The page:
It was late afternoon; the sun was beating down on the parched landscape; insects lazily buzzed against the bare light bulb in the healthcare clinic. It had been an uneventful week, just the usual minor ailments common across the world. buzz...buzz...buzz... Luke’s phone vibrated on the wooden table. A minibus carrying a troop of army children home from school had crashed. The once peaceful clinic awakened into a flurry of activity. Three children needed urgent medical attention but the nearest hospital was three hours away in Nairobi, along a notoriously treacherous road. They would need a helicopter. Spinal boards were yanked out of storage and rushed to the scene. A whirring sound overhead signalled the arrival of the helicopter. Luke raised his arm to shield his eyes as a detritus of dust, leaves and pebbles were whisked into the air and pelted at the steadily forming crowd. Luke’s mind cast back to a few weeks earlier where he had nearly made the decision to send a man with suspected appendicitis in the helicopter to Nairobi, before the field medic had bravely stepped in, claiming she could make the drive to the hospital before nightfall. Such routine occurrences in the UK made much more dramatic and life-threatening here in rural Kenya.

Prison

‘Prisons are a forgotten part of society’: this is why Luke believes it is so important he works there. He feels he can really make a difference in the lives of the prisoners, both medically and as part of their rehabilitation. He gives me an example of a young man he met in prison, who had been abused since the age of 6 weeks old, and who had been in and out of Young Offenders and prison for most of his young life. He had been dehumanised by his parents, his foster parents, prison guards and policemen. It was only upon meeting and being treated by Luke that this man felt that ‘for the first time in [his] life someone had treated [him] as a human being’. This ultimately changed the young man’s outlook on life and helped with his rehabilitation. Luke tells me that this isn’t the only ‘success’ story he’s encountered...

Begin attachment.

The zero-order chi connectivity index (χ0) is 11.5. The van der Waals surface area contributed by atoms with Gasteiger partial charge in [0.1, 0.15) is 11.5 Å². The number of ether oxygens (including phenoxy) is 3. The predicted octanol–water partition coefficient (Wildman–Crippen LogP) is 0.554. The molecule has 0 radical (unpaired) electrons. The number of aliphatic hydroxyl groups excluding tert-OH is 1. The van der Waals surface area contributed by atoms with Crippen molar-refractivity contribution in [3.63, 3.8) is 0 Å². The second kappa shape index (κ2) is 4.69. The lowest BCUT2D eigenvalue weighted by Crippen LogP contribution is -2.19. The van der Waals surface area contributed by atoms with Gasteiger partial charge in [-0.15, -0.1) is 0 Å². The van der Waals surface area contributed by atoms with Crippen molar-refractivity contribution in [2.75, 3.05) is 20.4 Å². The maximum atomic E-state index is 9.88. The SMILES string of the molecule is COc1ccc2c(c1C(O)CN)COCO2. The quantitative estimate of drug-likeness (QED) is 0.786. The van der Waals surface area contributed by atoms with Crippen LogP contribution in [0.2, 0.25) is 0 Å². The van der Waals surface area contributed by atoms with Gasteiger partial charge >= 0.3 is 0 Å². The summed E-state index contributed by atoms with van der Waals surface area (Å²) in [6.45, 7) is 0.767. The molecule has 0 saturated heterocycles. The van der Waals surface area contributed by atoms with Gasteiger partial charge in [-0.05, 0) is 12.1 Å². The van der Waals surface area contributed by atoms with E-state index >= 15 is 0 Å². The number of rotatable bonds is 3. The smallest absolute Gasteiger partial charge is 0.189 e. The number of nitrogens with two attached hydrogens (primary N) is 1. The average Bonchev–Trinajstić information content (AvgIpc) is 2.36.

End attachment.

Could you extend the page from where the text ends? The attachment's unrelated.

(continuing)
Over the years you get to know your prison patients. And it’s the same vice versa: your patients get to know you. It was October 2010. Crimson leaves littered UK pavements and the air was starting to chill. Memories of summer were still in Luke’s mind as he boarded a plane destined for South Africa. Early morning safaris are popular with adventurous tourists who want to see the wild animals of Africa at their most active. This was a safari Luke had booked himself in for. Unshaven, dark circles under his eyes, and in severe need of a coffee, was how Luke arrived at Kruger National Park at 4:30am. The sky was just starting to lighten as the open-top safari jeep pulled up on the dirt track. “Morning Doc!” Luke peered through the dim light at the grinning ranger’s face. Recognition slowly dawned in Luke’s eyes. Here, stood in front of him, was a prison patient Luke had treated for a couple of years until his release and deportation back to South Africa earlier this year. “I was amazed he recognised me halfway across the world!” This ex-convict had completely turned his life around – from prison to conservation. Luke felt a burst of pride swell within him – he had impacted this man’s life to the extent that he recognised him completely out of context and greeted him as an old friend. What stories locuming had given Luke to tell.

Locuming ‘opened up a whole new world’ for Luke. Both prisons and MOD work come with their own unique challenges but these challenges create the opportunity to learn and hone new skills. Luke tells me how areas of medicine he previously disliked as a student became his fascination once translated into ‘real’ life. Seeing, learning, and experiencing different things has made Luke a better, more well-rounded doctor, and, indeed, Luke tells me he “can’t see [him]self ever going back to being a normal GP again”.